I will like to start by giving you a brief history about the Guyana National Bureau of Standards (GNBS) to let you know I am fully aware of the function and purpose of the organisation of which I am about to speak about.
The GNBS was established in March of the year 1984 under Act No. 11 of Parliament in the same year.
At the time the GNBS was located in the Ministry of Works compound, Fort Street, Kingston, until April, 1987, when the operations were moved to 77 West 1/2 Hadfield Street, Werk-en-Rust. The Bureau remained until the month of June in 1996 when the GNBS Office was located to Flat 15, National Exhibition Complex, Sophia, Greater Georgetown, where it is still located today.
The Bureau has the legal status of a statutory corporation or a semi autonomous agency. It is governed by a National Standards Council, whose members are appointed by the subject Minister. (The Ministry of Tourism, Industry and Commerce)
The GNBS Vision Statement is, “To improve the quality of goods and services in Guyana through the process of standardisation,” And its Mission statement is “To promote standardisation for economic development and consumer protection through standards development, promotion and implementation, metrology services and Conformity Assessment.”
One of the objectives of the Bureau is to provide for the testing for locally manufactured and imported commodities with the view of determining whether such commodities comply with the provision of the Standards Act or any other law dealing with standards and quality. Now this I can assure you that is not happening, instead the GNBS inspection arm, which is referred to as Standards Compliance Department has been taking the importers of this beautiful country by the horn, so to put it.
Over the last two years, there have been demands for large sums of money from importers which is increasing rapidly to release consignments of goods without inspection or goods of a substandard quality. At present, the bribes range from $40,000 to release a container of garments or footwear, $50,000 and $60,000 for electrical appliances depending on who is the consignee and for used tyres it ranges from $70,000-$100,000 to have them released without inspection.
This information might seem funny, and you may want to dispute my statement but before you do so take some time to investigate, do like I did. For instance, do you know that the GNBS is divided into five main departments and the inspectors are the lowest paid and have more than 75% of privately owned vehicles in the organisation?
There are over 100,000 used tyres that are imported into the country yearly and not one piece is physically rejected by the Bureau of standards, even the storage for the used tyres are compromised and if you dispute this take a walk to the tyre outlet in Diamond on the EBD, or at Better Hope on the ECD and you will see what I am talking about. According to the National Standard GCP 4: 1997 (code of practice for the storage of tyres inner tubes and flaps), states that tyres shall be stored not more than six in height when stored horizontally and should be stored away from direct sunlight and on pallets; is this happening at any of these tyre outlets that I highlighted, and if not, why isn’t the GNBS doing anything about it, after all these outlets has been in operation in excess of two years. Tyres imported should also have minimum 4mm thread, can you find any tyre in Guyana with that amount of tread depth?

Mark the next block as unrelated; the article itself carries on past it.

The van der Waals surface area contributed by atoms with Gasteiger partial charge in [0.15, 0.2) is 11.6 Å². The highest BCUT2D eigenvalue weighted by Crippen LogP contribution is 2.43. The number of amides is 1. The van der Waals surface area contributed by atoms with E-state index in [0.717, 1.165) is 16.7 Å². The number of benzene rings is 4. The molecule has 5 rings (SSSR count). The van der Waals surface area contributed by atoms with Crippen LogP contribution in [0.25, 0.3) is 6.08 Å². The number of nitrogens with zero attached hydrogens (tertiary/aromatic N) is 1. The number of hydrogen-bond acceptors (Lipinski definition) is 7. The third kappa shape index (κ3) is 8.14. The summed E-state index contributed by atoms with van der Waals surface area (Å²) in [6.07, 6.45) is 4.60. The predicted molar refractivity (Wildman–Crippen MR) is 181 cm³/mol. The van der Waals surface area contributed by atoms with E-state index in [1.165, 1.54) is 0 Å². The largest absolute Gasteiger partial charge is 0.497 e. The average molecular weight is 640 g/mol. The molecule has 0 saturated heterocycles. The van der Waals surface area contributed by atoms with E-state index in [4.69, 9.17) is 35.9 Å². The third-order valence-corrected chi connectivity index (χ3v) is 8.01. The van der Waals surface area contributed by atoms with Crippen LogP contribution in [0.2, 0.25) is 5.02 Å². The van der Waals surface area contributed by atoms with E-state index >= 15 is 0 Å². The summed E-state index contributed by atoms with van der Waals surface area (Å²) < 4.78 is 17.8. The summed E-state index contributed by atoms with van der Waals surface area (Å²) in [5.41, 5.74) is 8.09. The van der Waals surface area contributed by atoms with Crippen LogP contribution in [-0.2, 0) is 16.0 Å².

Under the public service act, it prohibits officers of the law to have any business of any nature since it can serve as a conflict of interest, but in the GNBS this is not so. This clause is to ensure consumer protection by policing or monitoring some 22 categories of items which include garments, footwear, electrical appliances, cell phones etc.
The truth of the matter is we the importers are held hostage by some in the GNBS and are truly sick of the behaviour of these inspectors, but are afraid of victimization so instead of putting up a resistance we are forced to comply. It doesn’t matter if our goods are of the highest or lowest of quality, we have to pay or (bribe) as we know it. I have spoken to other importers, who express the same dissatisfaction and frustration dealing with GNBS and have made, and are willing to make complaints to persons in authority on the matter, like the Minister of Tourism Industry and Commerce and a few others, but the rescue is taking forever to come.
I would sincerely hope for the relevant authority to look into this matter, maybe Minister, Mr. Prashad can assist so that the importers of this country can be released from the dangerous hands of these guys, and regain the pride of the organisation. Guyana is in desperate need of higher standards and when the enforcers of the standards are allowing their friends to flood the market with substandard goods just for a few bucks, it is not acceptable. I hope the vision of the organisation can be realised.
Aug 23, 2019Guyana’s fortunes in the realms of female football development continues to yield encouraging results with the Under-17 Lady Jags following on from where their Under-20 counterparts left off in...
Aug 23, 2019
Aug 23, 2019
Aug 23, 2019
Aug 23, 2019
Aug 23, 2019
U.S. President Donald Trump’s new rule on immigration and nationality, published on Monday, August 12, is not different... more
Editor’s Note, If your sent letter was not published and you felt its contents were valid and devoid of libel or personal attacks, please contact us by phone or email.
Feel free to send us your comments and/or criticisms.
Contact: 624-6456; 225-8452; 225-8458; 225-8463; 225-8465; 225-8473 or 225-8491.
Or by Email: [email protected] / [email protected]